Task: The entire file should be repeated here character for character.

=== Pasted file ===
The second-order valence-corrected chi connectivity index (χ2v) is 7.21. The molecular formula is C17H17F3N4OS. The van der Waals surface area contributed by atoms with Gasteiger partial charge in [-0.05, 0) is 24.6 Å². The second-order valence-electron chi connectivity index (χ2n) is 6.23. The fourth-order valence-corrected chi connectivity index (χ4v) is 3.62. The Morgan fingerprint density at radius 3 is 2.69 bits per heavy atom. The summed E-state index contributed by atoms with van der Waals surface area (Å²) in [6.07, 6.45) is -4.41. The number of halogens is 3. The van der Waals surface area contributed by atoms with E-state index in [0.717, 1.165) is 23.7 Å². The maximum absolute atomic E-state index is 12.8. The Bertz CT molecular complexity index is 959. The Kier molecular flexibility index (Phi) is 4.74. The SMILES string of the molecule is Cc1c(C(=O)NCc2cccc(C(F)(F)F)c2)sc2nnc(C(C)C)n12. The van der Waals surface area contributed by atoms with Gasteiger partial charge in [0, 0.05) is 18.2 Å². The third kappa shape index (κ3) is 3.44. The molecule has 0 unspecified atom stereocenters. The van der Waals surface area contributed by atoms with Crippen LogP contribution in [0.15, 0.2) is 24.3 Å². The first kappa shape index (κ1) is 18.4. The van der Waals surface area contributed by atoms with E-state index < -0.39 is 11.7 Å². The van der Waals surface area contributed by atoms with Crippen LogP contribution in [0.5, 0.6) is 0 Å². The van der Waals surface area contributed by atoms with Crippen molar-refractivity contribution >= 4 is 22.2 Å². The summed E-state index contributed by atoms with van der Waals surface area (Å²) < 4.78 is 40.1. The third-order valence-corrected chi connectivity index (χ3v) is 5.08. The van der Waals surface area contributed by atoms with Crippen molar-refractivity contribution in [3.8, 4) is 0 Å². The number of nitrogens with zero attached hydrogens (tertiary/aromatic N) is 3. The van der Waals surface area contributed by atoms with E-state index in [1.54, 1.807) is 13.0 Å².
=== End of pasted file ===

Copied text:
The second-order valence-corrected chi connectivity index (χ2v) is 7.21. The molecular formula is C17H17F3N4OS. The van der Waals surface area contributed by atoms with Gasteiger partial charge in [-0.05, 0) is 24.6 Å². The second-order valence-electron chi connectivity index (χ2n) is 6.23. The fourth-order valence-corrected chi connectivity index (χ4v) is 3.62. The Morgan fingerprint density at radius 3 is 2.69 bits per heavy atom. The summed E-state index contributed by atoms with van der Waals surface area (Å²) in [6.07, 6.45) is -4.41. The number of halogens is 3. The van der Waals surface area contributed by atoms with E-state index in [0.717, 1.165) is 23.7 Å². The maximum absolute atomic E-state index is 12.8. The Bertz CT molecular complexity index is 959. The Kier molecular flexibility index (Phi) is 4.74. The SMILES string of the molecule is Cc1c(C(=O)NCc2cccc(C(F)(F)F)c2)sc2nnc(C(C)C)n12. The van der Waals surface area contributed by atoms with Gasteiger partial charge in [0, 0.05) is 18.2 Å². The third kappa shape index (κ3) is 3.44. The molecule has 0 unspecified atom stereocenters. The van der Waals surface area contributed by atoms with Crippen LogP contribution in [0.15, 0.2) is 24.3 Å². The first kappa shape index (κ1) is 18.4. The van der Waals surface area contributed by atoms with E-state index < -0.39 is 11.7 Å². The van der Waals surface area contributed by atoms with Crippen LogP contribution in [0.5, 0.6) is 0 Å². The van der Waals surface area contributed by atoms with Crippen molar-refractivity contribution >= 4 is 22.2 Å². The summed E-state index contributed by atoms with van der Waals surface area (Å²) < 4.78 is 40.1. The third-order valence-corrected chi connectivity index (χ3v) is 5.08. The van der Waals surface area contributed by atoms with Crippen molar-refractivity contribution in [3.8, 4) is 0 Å². The number of nitrogens with zero attached hydrogens (tertiary/aromatic N) is 3. The van der Waals surface area contributed by atoms with E-state index in [1.54, 1.807) is 13.0 Å².